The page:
Michael Woods is a former newspaper reporter and magazine editor who lives in the Mount Airy section of Philadelphia. Today he is an investment manager with Mount Airy Investment Partners, Inc.
By this Author
Ruben Östlund’s 'The Square'
Square pegs, round hole
Ruben Östlund’s satirical film 'The Square' uses the rarefied Swedish art world as a funhouse-mirror reflection of social hypocrisies. Michael Woods reviews.
Reconsidering Janet Leigh in Alfred Hitchcock's 'Psycho'
'Psycho's' better half
Norman Bates is not the best part of Hitchcock classic 'Psycho.' Watch Janet Leigh instead for the better parts of the story. Michael Woods considers.
The Poetry of Nature at the Brandywine River Museum
The Hudson River School painters take the viewer to some glorious distance in which beauty, religious faith, patriotism, and luminousness all compound into the promise of a future full of progress and improvements.
'Words Without Music' by Philip Glass
From plumber to the gilded prizes with a ‘musical idiot’
Philip Glass's great experiment in sound helped release serious music from the grip of the serialists and academics and Aaron Copland — and opened Glass to older forms and orchestration, longer melody, and other traditions he would explore for the rest of his working life.
Ornette Coleman: An appreciation
Time catches up to Ornette
Live long enough, as jazz innovator Ornette Coleman did, and it can help your public catch up to you — even to music like his, which was once well ahead of its time.
'The Cabinet of Dr. Caligari' and 'Goodbye to Language'
The 4K redemption
What digital cinema makes possible could not have happened with celluloid, love it as much as we wish. Dr. Caligari and Goodbye to Language show why.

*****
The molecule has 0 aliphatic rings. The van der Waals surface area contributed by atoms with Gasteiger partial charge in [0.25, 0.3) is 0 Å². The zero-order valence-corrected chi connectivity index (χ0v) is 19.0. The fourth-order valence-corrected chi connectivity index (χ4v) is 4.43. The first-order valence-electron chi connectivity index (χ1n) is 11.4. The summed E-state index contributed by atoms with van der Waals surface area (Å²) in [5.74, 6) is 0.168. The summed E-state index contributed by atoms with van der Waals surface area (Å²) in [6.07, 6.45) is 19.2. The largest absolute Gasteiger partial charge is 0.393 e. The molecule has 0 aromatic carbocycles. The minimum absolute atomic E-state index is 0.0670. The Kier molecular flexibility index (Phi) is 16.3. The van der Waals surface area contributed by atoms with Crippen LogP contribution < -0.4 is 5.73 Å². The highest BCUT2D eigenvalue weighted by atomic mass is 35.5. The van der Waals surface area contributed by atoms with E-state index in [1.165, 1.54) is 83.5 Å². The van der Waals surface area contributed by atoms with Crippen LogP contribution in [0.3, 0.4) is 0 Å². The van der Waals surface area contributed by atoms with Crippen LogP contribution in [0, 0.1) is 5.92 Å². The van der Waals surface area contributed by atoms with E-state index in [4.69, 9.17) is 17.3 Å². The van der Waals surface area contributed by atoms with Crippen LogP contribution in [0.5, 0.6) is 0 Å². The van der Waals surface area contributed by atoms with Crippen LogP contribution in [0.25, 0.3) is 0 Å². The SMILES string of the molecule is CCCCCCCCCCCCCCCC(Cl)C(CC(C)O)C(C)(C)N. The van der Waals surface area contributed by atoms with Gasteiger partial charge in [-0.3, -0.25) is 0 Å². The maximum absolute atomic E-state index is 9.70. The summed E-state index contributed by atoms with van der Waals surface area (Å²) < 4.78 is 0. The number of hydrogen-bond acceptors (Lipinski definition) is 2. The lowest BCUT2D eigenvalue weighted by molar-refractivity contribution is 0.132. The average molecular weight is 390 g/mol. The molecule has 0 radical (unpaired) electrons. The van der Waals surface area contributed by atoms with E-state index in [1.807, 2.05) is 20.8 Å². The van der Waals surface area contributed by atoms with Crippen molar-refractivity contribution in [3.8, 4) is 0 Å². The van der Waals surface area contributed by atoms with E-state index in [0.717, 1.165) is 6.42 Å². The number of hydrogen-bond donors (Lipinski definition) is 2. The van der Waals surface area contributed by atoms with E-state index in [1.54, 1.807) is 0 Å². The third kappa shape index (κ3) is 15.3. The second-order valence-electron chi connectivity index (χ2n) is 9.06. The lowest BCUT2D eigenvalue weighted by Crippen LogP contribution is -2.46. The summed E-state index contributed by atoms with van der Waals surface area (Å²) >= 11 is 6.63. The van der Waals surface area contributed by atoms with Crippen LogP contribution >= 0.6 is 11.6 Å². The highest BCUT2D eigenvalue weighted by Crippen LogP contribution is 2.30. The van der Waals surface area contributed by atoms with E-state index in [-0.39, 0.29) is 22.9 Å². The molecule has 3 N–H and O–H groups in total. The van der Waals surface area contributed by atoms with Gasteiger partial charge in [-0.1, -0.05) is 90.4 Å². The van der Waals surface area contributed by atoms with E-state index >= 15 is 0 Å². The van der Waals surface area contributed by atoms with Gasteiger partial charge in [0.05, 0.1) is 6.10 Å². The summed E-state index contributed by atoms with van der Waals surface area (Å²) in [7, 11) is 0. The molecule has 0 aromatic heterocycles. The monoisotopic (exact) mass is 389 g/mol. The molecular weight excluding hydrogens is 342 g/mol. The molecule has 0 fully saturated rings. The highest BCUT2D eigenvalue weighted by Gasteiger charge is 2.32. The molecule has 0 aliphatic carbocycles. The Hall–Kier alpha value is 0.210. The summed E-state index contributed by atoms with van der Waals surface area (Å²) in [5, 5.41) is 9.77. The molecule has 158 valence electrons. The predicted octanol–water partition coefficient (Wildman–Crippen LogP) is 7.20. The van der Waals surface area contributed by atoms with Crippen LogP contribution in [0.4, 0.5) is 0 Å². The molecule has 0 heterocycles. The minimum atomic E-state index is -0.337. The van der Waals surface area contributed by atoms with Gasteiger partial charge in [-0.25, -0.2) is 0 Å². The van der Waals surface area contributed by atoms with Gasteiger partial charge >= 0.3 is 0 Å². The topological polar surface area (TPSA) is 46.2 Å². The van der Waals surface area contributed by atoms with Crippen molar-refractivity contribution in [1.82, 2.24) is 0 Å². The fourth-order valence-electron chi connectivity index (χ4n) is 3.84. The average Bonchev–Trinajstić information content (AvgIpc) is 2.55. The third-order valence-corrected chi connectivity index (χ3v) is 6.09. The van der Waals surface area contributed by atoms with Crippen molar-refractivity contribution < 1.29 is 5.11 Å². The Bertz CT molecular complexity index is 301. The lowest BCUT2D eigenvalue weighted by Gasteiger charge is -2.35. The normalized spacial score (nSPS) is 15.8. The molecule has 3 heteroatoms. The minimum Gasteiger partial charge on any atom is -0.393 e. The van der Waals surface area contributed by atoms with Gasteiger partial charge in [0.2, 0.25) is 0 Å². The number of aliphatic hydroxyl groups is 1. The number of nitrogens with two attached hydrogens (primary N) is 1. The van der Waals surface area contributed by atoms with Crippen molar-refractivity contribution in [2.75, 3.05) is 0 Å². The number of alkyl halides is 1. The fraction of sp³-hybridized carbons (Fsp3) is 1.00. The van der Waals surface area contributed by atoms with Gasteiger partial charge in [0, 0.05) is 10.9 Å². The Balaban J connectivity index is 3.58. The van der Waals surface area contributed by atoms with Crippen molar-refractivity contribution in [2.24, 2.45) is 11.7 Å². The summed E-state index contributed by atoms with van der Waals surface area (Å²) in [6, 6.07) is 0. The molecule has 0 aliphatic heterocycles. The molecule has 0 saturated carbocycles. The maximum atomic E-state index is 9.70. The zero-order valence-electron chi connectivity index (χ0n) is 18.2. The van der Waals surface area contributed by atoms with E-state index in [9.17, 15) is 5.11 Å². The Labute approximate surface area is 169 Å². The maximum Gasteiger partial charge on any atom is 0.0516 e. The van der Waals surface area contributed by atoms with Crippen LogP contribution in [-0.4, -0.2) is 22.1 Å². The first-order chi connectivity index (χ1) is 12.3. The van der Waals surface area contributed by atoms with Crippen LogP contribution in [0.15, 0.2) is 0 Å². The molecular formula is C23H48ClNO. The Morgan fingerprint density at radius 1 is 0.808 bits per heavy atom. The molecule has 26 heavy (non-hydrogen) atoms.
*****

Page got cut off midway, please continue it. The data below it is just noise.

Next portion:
"The Gross Clinic' restored (2nd review)
The Gross Clinic restoration revisited: What did Thomas Eakins really want?
I feel the greatest respect for the dedication and effort that went into the Art Museum's restoration of The Gross Clinic. But the fact remains: We still don't have Thomas Eakins's painting here.
Jurowski conducts the Orchestra (2nd review)
The Jurowski solution: Three parts mad ascetic, one part voluptuary
Vladimir Jurowski is a figure right out of the pages of Dostoevsky. What if he were leading the Philadelphia Orchestra regularly, instead of just once a year? The patrons would be lined up at the Kimmel's doors.
Nézet-Séguin conducts the Orchestra (3rd review)
A day and a night in Vivier's Paris (in just 13 minutes)
Claude Vivier's Orion took me on a sprightly 13-minute tour of Paris. In the process, it managed to make Brahms seem tedious by comparison.
Pianist Anna Polonsky at Fleisher
The pianist Polonsky brings a determined personality to the keyboard, and her attack is so concentrated, and so vivid, that at one point the rocking of her body brought a flashback of the New Wave band Devo to mind.
Psychology and the stock market
From overconfidence to abject fear: An investment lesson from the ‘Elliott Wave'
Stock market gurus may be passé, but Ralph Elliott was on to something: He perceived that, regardless of the business cycle, human nature moves in repetitive emotional progressions, from fear to optimism to greed and back again. Care to guess what “Elliot Wave Theory” says about the stock market's current recovery?
George Romney's living portraits
A forgotten painter's gift: The eroticism of respectability
Even after 200 years, George Romney's portraits exude a freshness that has outlasted his more celebrated contemporaries. So many of his women are impeccably dressed and eminently respectable, yet their femininity seems ready to explode off the canvas at any moment. Paintings by George Romney (1734-1802). On permanent display at Philadelphia Museum of Art, Gallery 278, second floor, 26th St. and Ben Franklin Parkway. (215) 763-8100 or www.philamuseum.org.
Two pianists: Polonsky and Podgurski
There's something about Anna
Pounding, pedaling and darting like quicksilver, the slender young pianist Anna Polonsky stole the show at her duet recital with cellist Peter Wiley. At the Art Museum, by contrast, the jazz pianist Neil Podgurski showed a different, quieter side with a new band.